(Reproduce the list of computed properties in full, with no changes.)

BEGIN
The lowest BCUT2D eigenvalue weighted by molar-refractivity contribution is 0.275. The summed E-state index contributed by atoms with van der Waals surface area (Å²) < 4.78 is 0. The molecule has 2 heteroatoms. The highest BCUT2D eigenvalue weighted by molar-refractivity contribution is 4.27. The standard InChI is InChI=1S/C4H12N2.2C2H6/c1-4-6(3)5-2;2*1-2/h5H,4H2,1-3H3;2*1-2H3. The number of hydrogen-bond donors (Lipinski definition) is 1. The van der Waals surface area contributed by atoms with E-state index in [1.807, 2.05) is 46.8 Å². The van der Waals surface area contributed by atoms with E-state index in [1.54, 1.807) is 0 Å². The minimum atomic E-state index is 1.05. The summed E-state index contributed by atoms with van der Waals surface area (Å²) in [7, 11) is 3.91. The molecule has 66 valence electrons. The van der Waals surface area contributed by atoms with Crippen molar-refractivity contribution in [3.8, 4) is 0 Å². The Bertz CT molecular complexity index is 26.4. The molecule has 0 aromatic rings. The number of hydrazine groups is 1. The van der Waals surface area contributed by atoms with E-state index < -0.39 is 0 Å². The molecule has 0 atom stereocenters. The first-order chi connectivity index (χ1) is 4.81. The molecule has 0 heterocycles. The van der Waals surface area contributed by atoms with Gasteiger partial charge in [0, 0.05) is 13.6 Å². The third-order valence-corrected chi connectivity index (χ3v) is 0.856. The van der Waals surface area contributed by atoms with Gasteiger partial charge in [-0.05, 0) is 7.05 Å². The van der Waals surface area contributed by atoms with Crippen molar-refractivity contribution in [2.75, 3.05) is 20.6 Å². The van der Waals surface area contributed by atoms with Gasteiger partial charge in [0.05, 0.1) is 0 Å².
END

The lowest BCUT2D eigenvalue weighted by molar-refractivity contribution is 0.275. The summed E-state index contributed by atoms with van der Waals surface area (Å²) < 4.78 is 0. The molecule has 2 heteroatoms. The highest BCUT2D eigenvalue weighted by molar-refractivity contribution is 4.27. The standard InChI is InChI=1S/C4H12N2.2C2H6/c1-4-6(3)5-2;2*1-2/h5H,4H2,1-3H3;2*1-2H3. The number of hydrogen-bond donors (Lipinski definition) is 1. The van der Waals surface area contributed by atoms with E-state index in [1.807, 2.05) is 46.8 Å². The van der Waals surface area contributed by atoms with E-state index in [1.54, 1.807) is 0 Å². The minimum atomic E-state index is 1.05. The summed E-state index contributed by atoms with van der Waals surface area (Å²) in [7, 11) is 3.91. The molecule has 66 valence electrons. The van der Waals surface area contributed by atoms with Crippen molar-refractivity contribution in [3.8, 4) is 0 Å². The Bertz CT molecular complexity index is 26.4. The molecule has 0 aromatic rings. The number of hydrazine groups is 1. The van der Waals surface area contributed by atoms with E-state index < -0.39 is 0 Å². The molecule has 0 atom stereocenters. The first-order chi connectivity index (χ1) is 4.81. The molecule has 0 heterocycles. The van der Waals surface area contributed by atoms with Gasteiger partial charge in [0, 0.05) is 13.6 Å². The third-order valence-corrected chi connectivity index (χ3v) is 0.856. The van der Waals surface area contributed by atoms with Gasteiger partial charge in [-0.05, 0) is 7.05 Å². The van der Waals surface area contributed by atoms with Crippen molar-refractivity contribution in [2.75, 3.05) is 20.6 Å². The van der Waals surface area contributed by atoms with Gasteiger partial charge in [0.05, 0.1) is 0 Å².